The examinations are designed to demonstrate the student's critical and interpretive knowledge of specialized areas of media and communication. The exams evaluate the student's ability to apply specific research foci to related issues in the discipline.

The preliminary examinations should be taken no more than one semester after the student completes the coursework component of the program. Students who are preparing to write their preliminary examinations should confirm a date and time with the chair of their DAC and register this information with the graduate secretary. The student and chair receive confirmation for the date, time, and, where applicable, room and proctor for the examinations. The examinations are defended orally approximately three weeks after they are written. They must be completed before the student defends her/his dissertation proposal.

The DAC evaluates the examinations. The student must answer every question on the examinations in order to be evaluated. The evaluators look for breadth and depth of understanding of specific research areas; a critical application of that knowledge to specific mass media and communication issues; and an ability to write technical prose in a manner consistent with mass media and communication research. Each committee member votes to pass or fail the student. In order to pass, a majority of the committee members must agree that the exams have been satisfactorily completed.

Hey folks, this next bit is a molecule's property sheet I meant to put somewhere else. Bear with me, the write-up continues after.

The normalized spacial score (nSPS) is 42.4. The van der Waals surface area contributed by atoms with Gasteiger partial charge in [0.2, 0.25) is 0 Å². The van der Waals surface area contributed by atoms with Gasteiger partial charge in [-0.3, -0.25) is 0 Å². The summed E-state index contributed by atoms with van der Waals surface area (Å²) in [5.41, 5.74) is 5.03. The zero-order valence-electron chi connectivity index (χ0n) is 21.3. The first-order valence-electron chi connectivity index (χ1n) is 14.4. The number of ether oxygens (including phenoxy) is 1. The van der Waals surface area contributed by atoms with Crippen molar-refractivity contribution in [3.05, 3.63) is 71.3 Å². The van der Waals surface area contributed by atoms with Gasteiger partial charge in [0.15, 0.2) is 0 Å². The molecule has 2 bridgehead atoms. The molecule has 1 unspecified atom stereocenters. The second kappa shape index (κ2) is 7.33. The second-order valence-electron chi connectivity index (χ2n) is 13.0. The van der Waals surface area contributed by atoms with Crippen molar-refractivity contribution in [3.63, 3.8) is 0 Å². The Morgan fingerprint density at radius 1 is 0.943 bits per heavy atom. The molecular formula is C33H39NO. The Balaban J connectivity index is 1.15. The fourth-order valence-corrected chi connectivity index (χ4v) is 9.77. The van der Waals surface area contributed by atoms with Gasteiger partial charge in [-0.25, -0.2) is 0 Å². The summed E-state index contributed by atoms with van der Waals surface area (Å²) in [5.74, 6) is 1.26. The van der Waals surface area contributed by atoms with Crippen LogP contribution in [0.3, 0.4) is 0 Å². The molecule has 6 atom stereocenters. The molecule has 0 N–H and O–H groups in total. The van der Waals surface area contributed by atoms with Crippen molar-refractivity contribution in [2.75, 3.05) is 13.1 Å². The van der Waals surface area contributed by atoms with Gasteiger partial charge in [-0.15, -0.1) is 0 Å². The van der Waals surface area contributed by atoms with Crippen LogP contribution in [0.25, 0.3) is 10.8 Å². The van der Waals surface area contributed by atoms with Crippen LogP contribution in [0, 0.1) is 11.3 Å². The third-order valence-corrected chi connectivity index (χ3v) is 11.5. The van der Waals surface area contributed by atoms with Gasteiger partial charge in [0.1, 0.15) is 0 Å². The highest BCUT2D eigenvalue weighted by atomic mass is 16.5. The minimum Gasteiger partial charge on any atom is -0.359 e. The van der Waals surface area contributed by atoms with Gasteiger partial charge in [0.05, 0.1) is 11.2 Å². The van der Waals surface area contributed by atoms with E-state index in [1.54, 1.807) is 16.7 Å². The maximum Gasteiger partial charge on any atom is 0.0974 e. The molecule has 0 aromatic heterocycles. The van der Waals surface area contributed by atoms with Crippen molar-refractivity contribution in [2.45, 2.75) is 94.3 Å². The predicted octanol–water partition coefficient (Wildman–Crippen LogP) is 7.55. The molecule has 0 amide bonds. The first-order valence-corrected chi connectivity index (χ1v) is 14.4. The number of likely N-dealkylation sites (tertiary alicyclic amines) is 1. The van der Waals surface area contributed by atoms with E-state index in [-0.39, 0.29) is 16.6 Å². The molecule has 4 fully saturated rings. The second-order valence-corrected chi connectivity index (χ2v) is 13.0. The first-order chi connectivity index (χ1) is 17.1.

Proposal:

With the guidance of her/his academic advisor, who is a member of the Media and Communication faculty, and at least two other committee members, the student proposes, conducts, and creates a written report of an original, theoretically motivated research project. The proposal should consist of the following: the context and background surrounding a particular research problem; identification of the theoretical and, if relevant, practical importance of the problem; an exhaustive survey and review of literature related to the problem; and a detailed methodological plan for investigating the problem. The proposal should be completed and approved no more than one semester after the student completes coursework. It cannot be defended before the preliminary examinations are taken. Upon approval, a timeline for completing the investigation and writing process is established.

Dissertation:

The doctoral dissertation is an original empirical study that makes a significant contribution to the field of mass media and communication. It should expand the existing knowledge and demonstrate the student's knowledge of both research methods and her/his primary area of interest. Dissertations should be rigorously investigated; uphold the ethics and standards of the communication field; demonstrate an understanding of the relationship between the primary area of interest and the broader field of mass media and communication; and be prepared for publication in a professional journal.